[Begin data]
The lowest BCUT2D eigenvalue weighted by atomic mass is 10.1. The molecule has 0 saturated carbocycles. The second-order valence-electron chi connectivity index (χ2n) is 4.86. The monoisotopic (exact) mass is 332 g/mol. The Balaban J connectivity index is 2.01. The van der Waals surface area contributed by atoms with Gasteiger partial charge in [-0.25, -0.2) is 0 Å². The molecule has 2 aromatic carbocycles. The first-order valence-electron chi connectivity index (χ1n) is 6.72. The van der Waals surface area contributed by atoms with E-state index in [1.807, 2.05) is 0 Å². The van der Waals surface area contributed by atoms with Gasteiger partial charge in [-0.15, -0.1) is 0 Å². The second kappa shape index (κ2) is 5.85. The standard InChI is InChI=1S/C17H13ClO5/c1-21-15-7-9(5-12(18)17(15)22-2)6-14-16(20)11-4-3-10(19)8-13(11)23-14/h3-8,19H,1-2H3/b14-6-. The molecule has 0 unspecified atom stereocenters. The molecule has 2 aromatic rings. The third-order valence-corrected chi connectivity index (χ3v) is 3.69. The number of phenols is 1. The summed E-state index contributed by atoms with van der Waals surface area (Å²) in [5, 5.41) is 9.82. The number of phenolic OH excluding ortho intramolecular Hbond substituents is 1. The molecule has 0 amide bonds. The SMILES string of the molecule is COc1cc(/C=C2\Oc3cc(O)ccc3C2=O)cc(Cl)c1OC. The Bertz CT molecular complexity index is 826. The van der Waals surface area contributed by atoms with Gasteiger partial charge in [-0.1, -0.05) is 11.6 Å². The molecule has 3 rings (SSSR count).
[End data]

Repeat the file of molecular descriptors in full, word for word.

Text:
The lowest BCUT2D eigenvalue weighted by atomic mass is 10.1. The molecule has 0 saturated carbocycles. The second-order valence-electron chi connectivity index (χ2n) is 4.86. The monoisotopic (exact) mass is 332 g/mol. The Balaban J connectivity index is 2.01. The van der Waals surface area contributed by atoms with Gasteiger partial charge in [-0.25, -0.2) is 0 Å². The molecule has 2 aromatic carbocycles. The first-order valence-electron chi connectivity index (χ1n) is 6.72. The van der Waals surface area contributed by atoms with E-state index in [1.807, 2.05) is 0 Å². The van der Waals surface area contributed by atoms with Gasteiger partial charge in [-0.15, -0.1) is 0 Å². The second kappa shape index (κ2) is 5.85. The standard InChI is InChI=1S/C17H13ClO5/c1-21-15-7-9(5-12(18)17(15)22-2)6-14-16(20)11-4-3-10(19)8-13(11)23-14/h3-8,19H,1-2H3/b14-6-. The molecule has 0 unspecified atom stereocenters. The molecule has 2 aromatic rings. The third-order valence-corrected chi connectivity index (χ3v) is 3.69. The number of phenols is 1. The summed E-state index contributed by atoms with van der Waals surface area (Å²) in [5, 5.41) is 9.82. The number of phenolic OH excluding ortho intramolecular Hbond substituents is 1. The molecule has 0 amide bonds. The SMILES string of the molecule is COc1cc(/C=C2\Oc3cc(O)ccc3C2=O)cc(Cl)c1OC. The Bertz CT molecular complexity index is 826. The van der Waals surface area contributed by atoms with Gasteiger partial charge in [-0.1, -0.05) is 11.6 Å². The molecule has 3 rings (SSSR count).